But wait, as they say on TV, there’s more…

Downtown Long Branch’s URBAN CANVAS project — an endeavor that includes this work by legendary street artist Leon Rainbow and his team — could soon be getting a second-wind shot, through the effort of the LB Arts Council.

They say that Leonardo painted layers upon layers until he captured Mona Lisa’s smile just the way he intended. Michelangelo took four years to paint a ceiling, and Cezanne once attempted to paint a single portrait 115 times before (almost) finishing. In other words, this sort of genius stuff doesn’t happen overnight.

And so it goes with the Urban Canvas Project, the outdoor community art effort that got underway a little more than a year ago on the most boarded-up, beaten-down blocks of lower Broadway in Long Branch. The forty-odd buildings between Liberty Street and Second Avenue — an “urban wasteland” that was originally slated for demolition to make way for an ambitious Arts District project  — were made available to interested artists by the Long Branch Arts Council, working with the city and project sponsor Siperstein’s Paints.

With the collapse of that Arts District, the LBAC’s Carl Hoffman and Dr. Gabor Barabas began soliciting ideas from dozens of local and regional creatives — including Trenton-based graffiti muralist, graphic artist and body painter Leon Rainbow, who brought in a team of artists from Albus Cavus, the New Brunswick-based nonprofit arts organization he helped found. Together with Monmouth County painters like Bob Mataranglo, Jason Sisino and Bradley Hoffer, the first brushstrokes were laid down in an effort to transform a sad and somewhat scary eyesore into a colorful strolling gallery of large-scale visionary works.

After a hopeful start, however, the project got mired in red tape, bad weather and a general lack of follow-through, coordination and momentum. It also met with criticism from local business owners, media people and even fellow artists — and ongoing questions as to the timetable for demolishing the structures continued to hang over the project.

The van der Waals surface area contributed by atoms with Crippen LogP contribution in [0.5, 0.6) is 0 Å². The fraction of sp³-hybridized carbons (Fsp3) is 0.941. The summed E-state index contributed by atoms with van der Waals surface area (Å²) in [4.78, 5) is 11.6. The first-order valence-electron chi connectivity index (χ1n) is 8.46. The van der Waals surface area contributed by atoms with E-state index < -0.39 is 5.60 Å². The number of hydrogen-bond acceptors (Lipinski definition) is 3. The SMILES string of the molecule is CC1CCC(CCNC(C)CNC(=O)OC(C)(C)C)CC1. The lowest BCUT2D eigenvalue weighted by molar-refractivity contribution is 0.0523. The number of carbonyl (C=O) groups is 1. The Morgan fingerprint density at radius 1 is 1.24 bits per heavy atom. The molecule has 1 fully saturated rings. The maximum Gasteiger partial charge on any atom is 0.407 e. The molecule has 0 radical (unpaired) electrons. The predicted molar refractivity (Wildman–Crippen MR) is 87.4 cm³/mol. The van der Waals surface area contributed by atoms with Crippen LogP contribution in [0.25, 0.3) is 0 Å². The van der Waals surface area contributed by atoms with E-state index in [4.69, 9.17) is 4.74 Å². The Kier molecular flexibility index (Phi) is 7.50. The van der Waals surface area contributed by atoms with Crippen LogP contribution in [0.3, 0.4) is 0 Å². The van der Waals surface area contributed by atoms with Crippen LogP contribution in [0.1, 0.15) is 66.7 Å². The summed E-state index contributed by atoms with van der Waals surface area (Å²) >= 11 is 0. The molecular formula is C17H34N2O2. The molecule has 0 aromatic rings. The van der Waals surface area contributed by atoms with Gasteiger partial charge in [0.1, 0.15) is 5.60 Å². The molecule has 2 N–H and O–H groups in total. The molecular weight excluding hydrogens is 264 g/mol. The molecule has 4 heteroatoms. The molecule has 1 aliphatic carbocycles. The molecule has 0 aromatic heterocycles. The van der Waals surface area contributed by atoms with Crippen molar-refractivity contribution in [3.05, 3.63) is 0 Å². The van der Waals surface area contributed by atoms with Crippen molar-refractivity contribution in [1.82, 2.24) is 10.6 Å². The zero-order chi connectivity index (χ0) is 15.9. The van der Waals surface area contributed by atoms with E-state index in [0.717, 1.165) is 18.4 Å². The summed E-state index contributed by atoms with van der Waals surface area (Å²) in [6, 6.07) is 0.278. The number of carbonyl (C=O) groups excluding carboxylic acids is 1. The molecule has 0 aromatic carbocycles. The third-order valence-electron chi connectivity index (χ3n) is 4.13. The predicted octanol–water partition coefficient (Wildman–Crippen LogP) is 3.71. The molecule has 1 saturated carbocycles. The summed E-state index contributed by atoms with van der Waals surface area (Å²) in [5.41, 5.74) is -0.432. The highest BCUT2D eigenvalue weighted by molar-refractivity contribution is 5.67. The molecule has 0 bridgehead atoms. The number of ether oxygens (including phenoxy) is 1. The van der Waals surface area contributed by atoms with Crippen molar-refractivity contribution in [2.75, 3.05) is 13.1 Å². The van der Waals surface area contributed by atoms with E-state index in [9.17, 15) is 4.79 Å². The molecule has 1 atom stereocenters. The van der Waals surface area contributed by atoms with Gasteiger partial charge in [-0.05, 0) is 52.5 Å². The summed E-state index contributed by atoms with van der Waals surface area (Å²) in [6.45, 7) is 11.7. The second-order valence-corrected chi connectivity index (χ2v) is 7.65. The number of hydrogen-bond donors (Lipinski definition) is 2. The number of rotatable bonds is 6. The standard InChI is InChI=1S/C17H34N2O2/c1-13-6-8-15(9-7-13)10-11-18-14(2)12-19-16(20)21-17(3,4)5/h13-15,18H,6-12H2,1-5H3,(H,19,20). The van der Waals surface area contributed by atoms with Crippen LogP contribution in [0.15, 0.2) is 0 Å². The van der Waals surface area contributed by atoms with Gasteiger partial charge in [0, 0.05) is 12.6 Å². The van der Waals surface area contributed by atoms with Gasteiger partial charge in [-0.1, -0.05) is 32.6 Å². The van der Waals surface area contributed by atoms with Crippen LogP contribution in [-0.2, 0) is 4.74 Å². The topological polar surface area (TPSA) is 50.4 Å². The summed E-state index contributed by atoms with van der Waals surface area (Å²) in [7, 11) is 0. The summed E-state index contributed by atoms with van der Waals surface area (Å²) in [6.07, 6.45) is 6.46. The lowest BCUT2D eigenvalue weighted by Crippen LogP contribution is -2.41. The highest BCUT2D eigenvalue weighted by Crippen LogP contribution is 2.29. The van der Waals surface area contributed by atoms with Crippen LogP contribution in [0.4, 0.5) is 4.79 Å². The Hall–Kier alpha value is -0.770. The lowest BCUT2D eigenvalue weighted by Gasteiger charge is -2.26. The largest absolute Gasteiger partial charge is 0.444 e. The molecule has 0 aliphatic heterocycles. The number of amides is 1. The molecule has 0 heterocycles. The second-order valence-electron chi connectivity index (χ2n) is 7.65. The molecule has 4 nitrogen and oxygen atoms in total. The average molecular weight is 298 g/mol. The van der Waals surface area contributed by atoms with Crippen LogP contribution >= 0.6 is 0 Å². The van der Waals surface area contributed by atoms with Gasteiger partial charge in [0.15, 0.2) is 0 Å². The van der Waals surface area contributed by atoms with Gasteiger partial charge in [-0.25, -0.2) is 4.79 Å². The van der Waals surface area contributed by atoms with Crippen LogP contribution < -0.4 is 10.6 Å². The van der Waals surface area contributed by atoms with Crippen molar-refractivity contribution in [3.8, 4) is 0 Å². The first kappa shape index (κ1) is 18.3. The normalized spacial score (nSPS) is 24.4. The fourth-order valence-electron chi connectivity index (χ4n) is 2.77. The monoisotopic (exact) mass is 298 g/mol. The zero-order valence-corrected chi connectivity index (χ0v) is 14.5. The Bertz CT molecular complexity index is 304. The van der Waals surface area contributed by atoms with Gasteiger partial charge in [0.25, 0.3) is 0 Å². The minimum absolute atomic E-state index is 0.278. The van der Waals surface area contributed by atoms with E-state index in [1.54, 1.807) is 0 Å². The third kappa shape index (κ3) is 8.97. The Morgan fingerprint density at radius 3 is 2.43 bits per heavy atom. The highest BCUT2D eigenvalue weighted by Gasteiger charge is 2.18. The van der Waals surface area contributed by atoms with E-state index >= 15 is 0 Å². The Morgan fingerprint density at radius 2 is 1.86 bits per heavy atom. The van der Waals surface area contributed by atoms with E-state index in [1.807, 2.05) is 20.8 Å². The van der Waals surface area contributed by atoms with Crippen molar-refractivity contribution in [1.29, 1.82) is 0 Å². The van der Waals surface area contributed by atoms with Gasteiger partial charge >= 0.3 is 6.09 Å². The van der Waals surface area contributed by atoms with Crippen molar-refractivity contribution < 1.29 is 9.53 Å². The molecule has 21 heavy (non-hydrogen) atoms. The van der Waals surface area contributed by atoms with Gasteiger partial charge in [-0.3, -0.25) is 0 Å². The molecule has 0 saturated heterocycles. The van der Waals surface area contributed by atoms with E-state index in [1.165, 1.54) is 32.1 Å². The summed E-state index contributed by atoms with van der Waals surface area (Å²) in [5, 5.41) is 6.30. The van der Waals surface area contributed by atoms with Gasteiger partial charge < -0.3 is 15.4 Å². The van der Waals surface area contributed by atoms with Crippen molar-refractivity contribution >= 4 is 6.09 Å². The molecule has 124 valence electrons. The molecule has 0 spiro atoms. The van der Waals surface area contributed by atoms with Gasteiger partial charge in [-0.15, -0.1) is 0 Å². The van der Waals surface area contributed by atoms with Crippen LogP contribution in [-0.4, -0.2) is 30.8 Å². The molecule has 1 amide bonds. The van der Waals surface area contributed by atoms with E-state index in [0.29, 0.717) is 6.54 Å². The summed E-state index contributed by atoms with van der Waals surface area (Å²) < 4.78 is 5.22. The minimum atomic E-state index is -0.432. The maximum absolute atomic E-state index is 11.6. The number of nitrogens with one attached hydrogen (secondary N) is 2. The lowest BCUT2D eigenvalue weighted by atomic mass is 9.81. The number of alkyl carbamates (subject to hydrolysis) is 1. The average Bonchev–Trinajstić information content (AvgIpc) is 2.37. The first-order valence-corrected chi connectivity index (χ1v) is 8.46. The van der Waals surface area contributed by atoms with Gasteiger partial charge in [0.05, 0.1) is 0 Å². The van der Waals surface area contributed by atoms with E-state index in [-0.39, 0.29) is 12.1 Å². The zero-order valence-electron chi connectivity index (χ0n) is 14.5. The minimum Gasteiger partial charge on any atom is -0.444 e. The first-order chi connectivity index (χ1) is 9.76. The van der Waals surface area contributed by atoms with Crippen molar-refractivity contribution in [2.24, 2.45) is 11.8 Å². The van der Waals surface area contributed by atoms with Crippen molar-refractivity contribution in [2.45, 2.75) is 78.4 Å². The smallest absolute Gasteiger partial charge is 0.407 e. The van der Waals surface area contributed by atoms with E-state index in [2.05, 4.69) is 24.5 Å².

Here in August 2011, however, the LBAC is preparing to move once again with a “Phase II” call to artists — both those who previously donated their time and energies, and anyone who’s intrigued about realizing their designs on a grand and public scale. A Call for Submissions set of criteria is expected to be made public following a meeting later this week, with the ultimate goal of establishing an Art Corridor stretching to the intersection of Broadway and Ocean Boulevard — and plans in the works for a Long Branch Center for the Arts building to be established within the Urban Canvas zone. Much more on all of this as it develops; we plane to be present at the meetings, so you’ll likely read about it first right here, on the Upper WET Side!

The familiar Rainbow Room sign — seen here in its long-running roost on the now-gone Albion Hotel — is the subject of a special preservation effort by the Asbury Park Historical Society.

Meanwhile, back in AP, the good people of the Asbury Park Historical Society — an organization that meets once a month right here where we live at the Stephen Crane House (not that our night-owl tail will ever be present at the table for those 10am events) — have been busy with an effort aimed at restoring the old neon “Rainbow Room” sign that hung for decades outside the now-demolished Albion Hotel on Ocean Avenue. It’s a seemingly modest endeavor that’s layered with significance for many longtime residents of the city — including Frank D’Alessandro, who composed an eloquent statement of purpose for publication by local media. We’ll let him take it from here…